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A proportion of all newly-made proteins require assistance to
convert from a linear chain of amino acids to a functional
three-dimensional entity. This process is called protein folding.
Chaperonins are protein complexes that assist the folding of
these nascent, non-native polypeptides into their native,
functional state. These proteins belong to a large class of
molecules that assist protein folding, called molecular
These molecular machines use chemical energy, in the form
of adenosine triphosphate (ATP), to promote protein folding in
all cells.
A chaperone (or occasionally chaperon) is an adult who
accompanies or supervises one or more young, unmarried
men or women during social occasions, usually with the
specific intent of preventing inappropriate social or sexual
interactions or illegal behavior (e.g., underage drinking or
illegal drug use). The chaperone is typically accountable to a
third party, usually the parents of one of the accompanied
young people.
The word derives figuratively from the French word chaperon,
meaning "hood", and later a kind of hat. This is either from this
sense or from falconry, where the same word meant the hood
placed over the head of a bird of prey to stop its desire to fly.
Traditionally, a chaperone was an older married or widowed
woman accompanying a young woman when men would be
present. Her presence was a guarantee of the virtue of the
young woman in question.
A chaperonin called GroEL-GroES
complex (from Escherichia coli)
(PDB code=1aon). Two rings of 7x2
GroEL proteins (shown in blue and
green) with a cap (just on one side)
of GroES proteins (red and yellow).
Unfolded proteins enter that cavity
(which is protein sized) to be
protected during folding
Heat shock proteins (HSP) are a class of functionally related
proteins whose expression is increased when cells are
exposed to elevated temperatures or other stress. This
increase in expression is transcriptionally regulated. The
dramatic upregulation of the heat shock proteins is a key part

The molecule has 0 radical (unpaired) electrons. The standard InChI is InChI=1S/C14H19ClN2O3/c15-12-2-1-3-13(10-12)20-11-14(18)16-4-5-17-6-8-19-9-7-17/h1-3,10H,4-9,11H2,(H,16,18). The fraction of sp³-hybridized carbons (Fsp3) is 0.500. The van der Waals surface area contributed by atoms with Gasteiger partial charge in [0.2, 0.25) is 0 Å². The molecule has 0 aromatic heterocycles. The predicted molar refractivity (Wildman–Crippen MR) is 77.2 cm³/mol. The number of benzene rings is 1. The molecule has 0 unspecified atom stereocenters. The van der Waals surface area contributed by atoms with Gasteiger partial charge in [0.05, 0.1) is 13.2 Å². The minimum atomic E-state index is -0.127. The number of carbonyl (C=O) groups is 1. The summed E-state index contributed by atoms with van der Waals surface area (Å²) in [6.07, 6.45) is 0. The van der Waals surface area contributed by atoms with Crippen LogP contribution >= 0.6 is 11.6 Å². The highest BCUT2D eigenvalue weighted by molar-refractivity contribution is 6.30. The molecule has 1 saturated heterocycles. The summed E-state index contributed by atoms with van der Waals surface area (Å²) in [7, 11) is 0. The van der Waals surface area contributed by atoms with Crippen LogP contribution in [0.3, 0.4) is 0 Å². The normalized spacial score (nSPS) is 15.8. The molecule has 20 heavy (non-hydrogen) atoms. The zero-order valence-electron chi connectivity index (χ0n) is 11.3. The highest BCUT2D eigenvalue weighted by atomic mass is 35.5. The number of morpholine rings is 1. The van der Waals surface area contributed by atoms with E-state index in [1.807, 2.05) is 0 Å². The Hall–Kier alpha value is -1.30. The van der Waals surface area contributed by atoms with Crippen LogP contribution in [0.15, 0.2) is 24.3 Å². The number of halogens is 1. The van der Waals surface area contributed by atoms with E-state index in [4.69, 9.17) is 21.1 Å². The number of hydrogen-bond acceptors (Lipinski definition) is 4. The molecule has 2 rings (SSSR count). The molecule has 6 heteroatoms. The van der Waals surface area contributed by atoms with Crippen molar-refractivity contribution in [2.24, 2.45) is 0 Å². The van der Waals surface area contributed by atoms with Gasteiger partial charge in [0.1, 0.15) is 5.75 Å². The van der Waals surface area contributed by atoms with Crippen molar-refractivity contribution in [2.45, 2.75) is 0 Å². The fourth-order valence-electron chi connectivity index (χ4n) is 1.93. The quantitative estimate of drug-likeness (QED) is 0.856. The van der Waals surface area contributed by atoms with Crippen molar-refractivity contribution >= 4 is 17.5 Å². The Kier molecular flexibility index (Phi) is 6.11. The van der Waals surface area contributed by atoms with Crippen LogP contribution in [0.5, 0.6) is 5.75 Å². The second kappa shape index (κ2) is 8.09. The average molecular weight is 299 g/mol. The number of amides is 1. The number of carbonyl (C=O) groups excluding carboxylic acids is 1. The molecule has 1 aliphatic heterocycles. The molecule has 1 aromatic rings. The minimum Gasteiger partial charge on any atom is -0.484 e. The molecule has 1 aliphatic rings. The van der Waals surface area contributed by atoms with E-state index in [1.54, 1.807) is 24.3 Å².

of the heat shock response and is induced primarily by heat
shock factor (HSF).HSPs are found in virtually all living
organisms, from bacteria to humans.
Heat-shock proteins are named according to their molecular
weight. For example, Hsp60, Hsp70 and Hsp90 (the most
widely-studied HSPs) refer to families of heat shock proteins
on the order of 60, 70 and 90 kilodaltons in size, respectively.
Hsp90 (heat shock protein 90) is a molecular chaperone and
is one of the most abundant proteins expressed in cells. It is
a member of the heat shock protein family which is
upregulated in response to stress. Hsp90 is found in
bacteria and all branches of eukarya, but it is apparently
absent in archaea.
Heat shock protein 90 (Hsp90) is one of the most common of
the heat related proteins. The protein is named "HSP" for
obvious reasons whereas the "90" comes from the fact that it
weighs roughly 90 kiloDaltons. A 90 kDa size protein is
considered a fairly large for a non-fibrous protein.
Protein 1
Protein folding and chaperone
Hsp90 is known to associate with the non-native
structures of many proteins which has lead to the
proposal that Hsp90 is involved in protein folding
in general. Furthermore Hsp90 has been shown to
suppress the aggregation of a wide range of
"client" or "substrate" proteins and hence acts as
a general protective chaperone. However Hsp90
is somewhat more selective than other
Interaction with steroid receptors
Cancerous cells over express a number of
proteins, including growth factor receptors, such
as EGFR, or signal transduction proteins such
as PI3K and AKT (Inhibition of these proteins
may trigger apoptosis). Hsp90 stabilizes various
growth factor receptors and some signaling
molecules including PI3K and AKT proteins,
hence inhibition of Hsp90 may induce apoptosis
through inhibition of the PI3K/AKT signaling
pathway and growth factor signaling generally.
Native disorder explained
The majority of water-soluble proteins have structures that are globular and
relatively static. However, some proteins have regions that are natively
disordered. Disordered regions are flexible, dynamic and can be partially or
completely extended in solution. Native disorder also exists in global
structures such as extended random coil proteins with negligible secondary
structure or molten globules, which have regular secondary structure elements
but have not condensed into a stable globular fold. The primary function of
disorder appears to be molecular recognition of proteins and nucleic acids. It
has been speculated that the multiple metastable conformations, adopted by
disordered binding sites, allows recognition of several targets with high
specificity and low affinity. Order to disorder transitions also provide a
mechanism for controlling protein concentration via proteolytic degradation.
Disordered regions are often characterised by low sequence complexity,
compositional bias toward aromatic and hydrophilic residues and high
flexibility. The absence of a static structure means that disordered residues do
not appear in the electron density maps obtained by X-ray crystallography but
they can be investigated using other types of spectroscopy such as circular
dichroism and NMR.